So I installed one of WASD's O-Ring kits
on one of my mechanicals tonight. I used the 40A-L kit. I have not done a lot of typing on it yet (pretty much just this post), but I have to say, they do seem to work as advertised. The tactile character and "tick" of the Cherry blue switches at their actuation point is not affected, but the loud "clack" of the keys bottoming out is gone. The larger keys (spacebar, Enter, etc.) still make a bit of a "clack" if you release them quickly, but overall the keyboard is much quieter.
A few other thoughts and observations...
- Installing these things is pretty tedious since you've got to remove each keycap, slip the o-ring over the stem, put the cap back on, and depress it fully and firmly several times to properly seat the o-ring.
- I suggest pulling all of the caps off first (or at least doing them a row at a time) instead of singly. This will give you a chance to clean under the keycaps. Have some compressed air, tweezers, and Q-Tips handy. There was an incredible amount of "board chow" and hair (both mine and our dog's...) around the switch mechanisms. Yuck. (And how does dog hair get in there anyway, she doesn't climb on the desk like a cat does?)
- Use a keycap puller tool
. Trying to pry the keycaps off with a screwdriver is a sure-fire way to damage some of your keycaps. The puller will work on all of the keys except for the spacebar; the spacebar can easily be removed by hand after the Alt keys on either side of it have been pulled.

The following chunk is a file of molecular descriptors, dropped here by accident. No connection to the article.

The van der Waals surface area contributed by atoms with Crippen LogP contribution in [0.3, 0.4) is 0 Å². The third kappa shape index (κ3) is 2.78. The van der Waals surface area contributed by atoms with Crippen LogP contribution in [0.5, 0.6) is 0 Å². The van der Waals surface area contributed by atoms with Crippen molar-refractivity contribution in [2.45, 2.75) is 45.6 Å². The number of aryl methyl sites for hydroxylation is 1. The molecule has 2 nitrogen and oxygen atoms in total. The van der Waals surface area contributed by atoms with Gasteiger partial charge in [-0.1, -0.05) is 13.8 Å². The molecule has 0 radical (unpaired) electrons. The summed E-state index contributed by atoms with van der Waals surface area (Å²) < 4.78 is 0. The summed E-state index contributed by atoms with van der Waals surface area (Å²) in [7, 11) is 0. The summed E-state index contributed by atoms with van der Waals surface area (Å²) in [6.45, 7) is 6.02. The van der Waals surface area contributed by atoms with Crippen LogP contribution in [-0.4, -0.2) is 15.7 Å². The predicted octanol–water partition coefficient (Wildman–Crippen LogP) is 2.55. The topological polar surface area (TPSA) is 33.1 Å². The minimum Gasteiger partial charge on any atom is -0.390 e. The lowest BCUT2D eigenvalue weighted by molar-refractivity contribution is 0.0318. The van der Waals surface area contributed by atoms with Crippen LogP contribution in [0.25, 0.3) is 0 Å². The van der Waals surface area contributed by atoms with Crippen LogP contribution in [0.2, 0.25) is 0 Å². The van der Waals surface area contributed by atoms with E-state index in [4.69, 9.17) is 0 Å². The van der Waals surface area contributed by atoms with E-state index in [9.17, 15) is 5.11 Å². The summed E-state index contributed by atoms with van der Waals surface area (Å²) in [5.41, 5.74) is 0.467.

- The larger keys (spacebar, Enter, etc.) have wire stabilizers under them to keep them level even when they are pressed off-center. You need to pull the cap off the switch stem carefully, then gently unhook the wire stabilizer from the keycap using needlenose pliers before removing the keycap the rest of the way.
- The o-rings should work on most makes and models of Cherry-based keyboards, not just WASD's own line of keyboards. (Mine is a Rosewill RK-9000.)
- I'm thinking that this mod may actually help reduce typing fatigue as well as reducing noise. I do tend to bottom the keys out sometimes, so the "soft landing" is probably better for my fingers.
- I will probably swap this keyboard for its twin at work on Monday (my co-workers will appreciate the noise reduction), then do the other one the next time I feel like spending an hour doing something mindless.
The years just pass like trains. I wave, but they don't slow down.
-- Steven Wilson